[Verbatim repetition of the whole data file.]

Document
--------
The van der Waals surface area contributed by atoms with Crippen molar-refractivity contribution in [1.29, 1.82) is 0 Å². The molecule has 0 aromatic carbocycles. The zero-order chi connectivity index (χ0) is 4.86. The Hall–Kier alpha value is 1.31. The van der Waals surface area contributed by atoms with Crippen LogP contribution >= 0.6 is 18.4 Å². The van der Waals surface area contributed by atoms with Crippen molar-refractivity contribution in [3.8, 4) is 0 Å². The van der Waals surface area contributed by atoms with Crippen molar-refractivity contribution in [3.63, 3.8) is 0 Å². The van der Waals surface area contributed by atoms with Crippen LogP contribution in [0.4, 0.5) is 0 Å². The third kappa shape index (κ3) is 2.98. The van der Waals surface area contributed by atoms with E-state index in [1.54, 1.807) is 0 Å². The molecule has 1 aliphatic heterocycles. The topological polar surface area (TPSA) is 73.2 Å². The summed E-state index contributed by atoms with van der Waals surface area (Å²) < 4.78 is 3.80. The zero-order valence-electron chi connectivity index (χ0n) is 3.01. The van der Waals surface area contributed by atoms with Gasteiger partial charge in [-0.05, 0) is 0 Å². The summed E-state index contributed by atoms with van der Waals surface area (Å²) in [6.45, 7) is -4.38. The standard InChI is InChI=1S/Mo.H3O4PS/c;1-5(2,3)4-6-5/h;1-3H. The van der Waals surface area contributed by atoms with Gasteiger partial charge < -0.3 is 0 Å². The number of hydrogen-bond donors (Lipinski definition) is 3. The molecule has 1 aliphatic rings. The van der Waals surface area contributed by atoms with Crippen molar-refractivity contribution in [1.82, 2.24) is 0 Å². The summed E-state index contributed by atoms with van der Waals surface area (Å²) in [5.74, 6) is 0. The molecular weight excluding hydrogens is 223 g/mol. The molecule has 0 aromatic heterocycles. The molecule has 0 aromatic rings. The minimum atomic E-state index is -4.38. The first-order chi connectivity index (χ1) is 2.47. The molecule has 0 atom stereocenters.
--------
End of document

The van der Waals surface area contributed by atoms with Crippen molar-refractivity contribution in [1.29, 1.82) is 0 Å². The molecule has 0 aromatic carbocycles. The zero-order chi connectivity index (χ0) is 4.86. The Hall–Kier alpha value is 1.31. The van der Waals surface area contributed by atoms with Crippen LogP contribution >= 0.6 is 18.4 Å². The van der Waals surface area contributed by atoms with Crippen molar-refractivity contribution in [3.8, 4) is 0 Å². The van der Waals surface area contributed by atoms with Crippen molar-refractivity contribution in [3.63, 3.8) is 0 Å². The van der Waals surface area contributed by atoms with Crippen LogP contribution in [0.4, 0.5) is 0 Å². The third kappa shape index (κ3) is 2.98. The van der Waals surface area contributed by atoms with E-state index in [1.54, 1.807) is 0 Å². The molecule has 1 aliphatic heterocycles. The topological polar surface area (TPSA) is 73.2 Å². The summed E-state index contributed by atoms with van der Waals surface area (Å²) < 4.78 is 3.80. The zero-order valence-electron chi connectivity index (χ0n) is 3.01. The van der Waals surface area contributed by atoms with Gasteiger partial charge in [-0.05, 0) is 0 Å². The summed E-state index contributed by atoms with van der Waals surface area (Å²) in [6.45, 7) is -4.38. The standard InChI is InChI=1S/Mo.H3O4PS/c;1-5(2,3)4-6-5/h;1-3H. The van der Waals surface area contributed by atoms with Gasteiger partial charge < -0.3 is 0 Å². The number of hydrogen-bond donors (Lipinski definition) is 3. The molecule has 1 aliphatic rings. The van der Waals surface area contributed by atoms with Crippen molar-refractivity contribution in [1.82, 2.24) is 0 Å². The summed E-state index contributed by atoms with van der Waals surface area (Å²) in [5.74, 6) is 0. The molecular weight excluding hydrogens is 223 g/mol. The molecule has 0 aromatic heterocycles. The molecule has 0 aromatic rings. The minimum atomic E-state index is -4.38. The first-order chi connectivity index (χ1) is 2.47. The molecule has 0 atom stereocenters.